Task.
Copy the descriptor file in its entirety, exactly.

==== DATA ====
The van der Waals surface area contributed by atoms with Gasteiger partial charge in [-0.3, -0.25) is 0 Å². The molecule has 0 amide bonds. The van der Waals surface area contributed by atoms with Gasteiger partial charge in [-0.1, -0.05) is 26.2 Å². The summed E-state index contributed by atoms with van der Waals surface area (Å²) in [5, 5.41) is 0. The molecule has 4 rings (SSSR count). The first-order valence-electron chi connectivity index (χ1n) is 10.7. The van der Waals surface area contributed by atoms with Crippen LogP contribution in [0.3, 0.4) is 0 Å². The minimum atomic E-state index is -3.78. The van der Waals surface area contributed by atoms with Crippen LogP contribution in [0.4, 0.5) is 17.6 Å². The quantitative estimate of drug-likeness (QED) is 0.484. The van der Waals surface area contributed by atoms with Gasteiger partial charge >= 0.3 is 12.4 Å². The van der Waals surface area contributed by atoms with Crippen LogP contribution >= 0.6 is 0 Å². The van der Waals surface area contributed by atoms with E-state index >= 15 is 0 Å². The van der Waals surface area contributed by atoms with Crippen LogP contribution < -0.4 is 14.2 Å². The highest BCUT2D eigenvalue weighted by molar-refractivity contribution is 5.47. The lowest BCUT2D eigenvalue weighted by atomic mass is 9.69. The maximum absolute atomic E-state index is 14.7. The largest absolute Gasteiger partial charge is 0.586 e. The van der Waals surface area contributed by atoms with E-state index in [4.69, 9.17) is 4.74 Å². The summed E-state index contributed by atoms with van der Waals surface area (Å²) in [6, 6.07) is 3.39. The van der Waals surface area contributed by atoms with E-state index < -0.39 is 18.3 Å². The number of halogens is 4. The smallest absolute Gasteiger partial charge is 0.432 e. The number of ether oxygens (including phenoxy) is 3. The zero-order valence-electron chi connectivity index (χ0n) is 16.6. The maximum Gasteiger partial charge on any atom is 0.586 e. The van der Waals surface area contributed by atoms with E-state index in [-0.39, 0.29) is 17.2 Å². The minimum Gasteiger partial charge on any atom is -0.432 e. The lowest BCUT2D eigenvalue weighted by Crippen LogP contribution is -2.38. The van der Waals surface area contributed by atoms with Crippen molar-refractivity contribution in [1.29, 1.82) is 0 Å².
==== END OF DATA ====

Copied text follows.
The van der Waals surface area contributed by atoms with Gasteiger partial charge in [-0.3, -0.25) is 0 Å². The molecule has 0 amide bonds. The van der Waals surface area contributed by atoms with Gasteiger partial charge in [-0.1, -0.05) is 26.2 Å². The summed E-state index contributed by atoms with van der Waals surface area (Å²) in [5, 5.41) is 0. The molecule has 4 rings (SSSR count). The first-order valence-electron chi connectivity index (χ1n) is 10.7. The van der Waals surface area contributed by atoms with Crippen LogP contribution in [0.3, 0.4) is 0 Å². The minimum atomic E-state index is -3.78. The van der Waals surface area contributed by atoms with Crippen LogP contribution in [0.4, 0.5) is 17.6 Å². The quantitative estimate of drug-likeness (QED) is 0.484. The van der Waals surface area contributed by atoms with Gasteiger partial charge >= 0.3 is 12.4 Å². The van der Waals surface area contributed by atoms with Crippen LogP contribution >= 0.6 is 0 Å². The van der Waals surface area contributed by atoms with E-state index >= 15 is 0 Å². The van der Waals surface area contributed by atoms with Crippen LogP contribution < -0.4 is 14.2 Å². The highest BCUT2D eigenvalue weighted by molar-refractivity contribution is 5.47. The lowest BCUT2D eigenvalue weighted by atomic mass is 9.69. The maximum absolute atomic E-state index is 14.7. The largest absolute Gasteiger partial charge is 0.586 e. The van der Waals surface area contributed by atoms with E-state index in [4.69, 9.17) is 4.74 Å². The summed E-state index contributed by atoms with van der Waals surface area (Å²) in [6, 6.07) is 3.39. The van der Waals surface area contributed by atoms with E-state index < -0.39 is 18.3 Å². The number of halogens is 4. The smallest absolute Gasteiger partial charge is 0.432 e. The number of ether oxygens (including phenoxy) is 3. The zero-order valence-electron chi connectivity index (χ0n) is 16.6. The maximum Gasteiger partial charge on any atom is 0.586 e. The van der Waals surface area contributed by atoms with E-state index in [-0.39, 0.29) is 17.2 Å². The minimum Gasteiger partial charge on any atom is -0.432 e. The lowest BCUT2D eigenvalue weighted by Crippen LogP contribution is -2.38. The van der Waals surface area contributed by atoms with Crippen molar-refractivity contribution in [1.29, 1.82) is 0 Å².